Ruth Mark Eglash is the author of "Parallel Lines." (Photo/Ariel Jerozolimski)
Ruth Mark Eglash is the author of "Parallel Lines." (Photo/Ariel Jerozolimski)

In ‘Parallel Lines,’ Israeli journalist uses fiction to untangle Mideast conflict

As Ruth Marks Eglash began writing “Parallel Lines,” her debut novel that tells the story of three teenage girls in Jerusalem, she found herself influenced by another novel about teenage girls: “The Hunger Games” by Suzanne Collins.

There are no gladiatorial death matches in Eglash’s book, but in painting a portrait of the social tinderbox that is modern Jerusalem, the author brushes up against a dystopian view of the Israeli-Palestinian conflict.

It’s a view Eglash sought to counter with her redemptive tale of her heroines — a secular Jewish Israeli, a sheltered Haredi girl and a Palestinian Muslim living in East Jerusalem — whose lives intertwine, and who bravely rise above sectarian conventions.

“I’ve always been fascinated by this idea of people who go against the grain,” the British-born Eglash said in an interview from her home in Jerusalem. “How hard is it for someone who grows up in a certain community hearing a certain narrative, surrounded by certain norms, to go against the grain?”

This is her first novel, but Eglash has been a writer and journalist all of her professional life, covering the Israeli-Palestinian conflict for the Jerusalem Post, the Washington Post and other outlets. As a reporter she has drawn on sources across the ethnic and ideological spectrum, including among ultra-Orthodox Jews and Palestinian militants.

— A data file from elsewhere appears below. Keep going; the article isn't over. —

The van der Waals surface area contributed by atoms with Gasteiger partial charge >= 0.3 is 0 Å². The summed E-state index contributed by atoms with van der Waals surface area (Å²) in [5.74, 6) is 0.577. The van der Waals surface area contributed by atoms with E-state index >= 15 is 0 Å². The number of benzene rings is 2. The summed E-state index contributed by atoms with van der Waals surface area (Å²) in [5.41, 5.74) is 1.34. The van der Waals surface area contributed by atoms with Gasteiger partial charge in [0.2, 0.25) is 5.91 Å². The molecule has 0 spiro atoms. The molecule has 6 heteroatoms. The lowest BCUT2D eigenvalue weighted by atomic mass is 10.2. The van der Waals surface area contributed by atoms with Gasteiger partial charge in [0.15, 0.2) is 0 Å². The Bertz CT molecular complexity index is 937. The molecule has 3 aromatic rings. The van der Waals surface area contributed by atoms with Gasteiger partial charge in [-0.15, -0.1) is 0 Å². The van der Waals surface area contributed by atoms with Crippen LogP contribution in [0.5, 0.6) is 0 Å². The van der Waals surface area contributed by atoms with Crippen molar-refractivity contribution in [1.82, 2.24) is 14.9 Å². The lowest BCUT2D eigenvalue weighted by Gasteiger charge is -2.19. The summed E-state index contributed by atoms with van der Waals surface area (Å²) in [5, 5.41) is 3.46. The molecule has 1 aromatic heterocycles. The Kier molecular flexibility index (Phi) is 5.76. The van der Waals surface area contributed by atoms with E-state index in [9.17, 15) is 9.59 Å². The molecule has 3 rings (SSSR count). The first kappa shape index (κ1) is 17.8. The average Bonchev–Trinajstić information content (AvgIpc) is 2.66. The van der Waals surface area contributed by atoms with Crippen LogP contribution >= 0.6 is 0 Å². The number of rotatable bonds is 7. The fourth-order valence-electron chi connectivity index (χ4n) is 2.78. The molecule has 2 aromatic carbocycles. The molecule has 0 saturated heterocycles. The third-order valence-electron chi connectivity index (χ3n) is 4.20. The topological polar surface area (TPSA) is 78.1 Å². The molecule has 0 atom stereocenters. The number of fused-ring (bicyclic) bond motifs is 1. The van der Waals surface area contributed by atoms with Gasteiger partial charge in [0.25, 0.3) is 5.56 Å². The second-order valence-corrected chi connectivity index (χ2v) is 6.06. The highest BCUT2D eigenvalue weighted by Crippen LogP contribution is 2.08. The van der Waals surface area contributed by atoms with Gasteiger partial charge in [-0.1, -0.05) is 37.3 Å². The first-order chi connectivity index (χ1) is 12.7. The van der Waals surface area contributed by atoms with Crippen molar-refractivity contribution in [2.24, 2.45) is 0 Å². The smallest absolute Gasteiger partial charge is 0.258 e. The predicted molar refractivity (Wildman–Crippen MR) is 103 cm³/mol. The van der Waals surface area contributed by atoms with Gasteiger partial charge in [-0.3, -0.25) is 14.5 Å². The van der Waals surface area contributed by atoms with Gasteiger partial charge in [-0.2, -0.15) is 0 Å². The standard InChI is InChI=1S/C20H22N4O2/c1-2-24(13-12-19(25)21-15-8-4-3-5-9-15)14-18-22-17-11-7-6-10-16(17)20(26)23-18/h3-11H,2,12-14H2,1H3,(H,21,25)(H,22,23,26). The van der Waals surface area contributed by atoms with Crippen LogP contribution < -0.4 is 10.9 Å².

After a spate of lethal stabbings and car-ramming attacks committed by Palestinians against Jews beginning in 2015, the seed of a novel began germinating.

“I had all these stories I wanted to tell that were left over,” Eglash said. When the “stabbing intifada [began], I found myself in this weird situation where on one side, I was writing news stories explaining what was happening to readers. And then [my daughter] would come home from school, and I’d have to explain it to her in a way that wouldn’t frighten her. I didn’t want her to be afraid of every single Arab in the street.”

She conceived three interconnected stories, featuring one character loosely based on her secular daughter and two others from Haredi and Muslim backgrounds. Her characters — Tamar, Rivki and Nour — are sweet and easygoing at first, but each eventually chafes under the belief systems imposed on them by their respective societies.

Tamar resists the pressure to hate her Arab neighbors and falls in love with a Muslim schoolmate. Rivki finds herself questioning the restrictive role required of good Orthodox Jewish girls, and Nour rejects the militancy of her brother and cousin and embraces the ideas of peace and coexistence.

I wanted to explore how the conflict plays out and impacts young people and how teens fight adult wars.

The violence tearing apart Jerusalem eventually brings the three together to confront a terror attack in progress. It makes for a mutual act of extreme bravery and a call for coexistence.

Pie in the sky? Eglash doesn’t think so.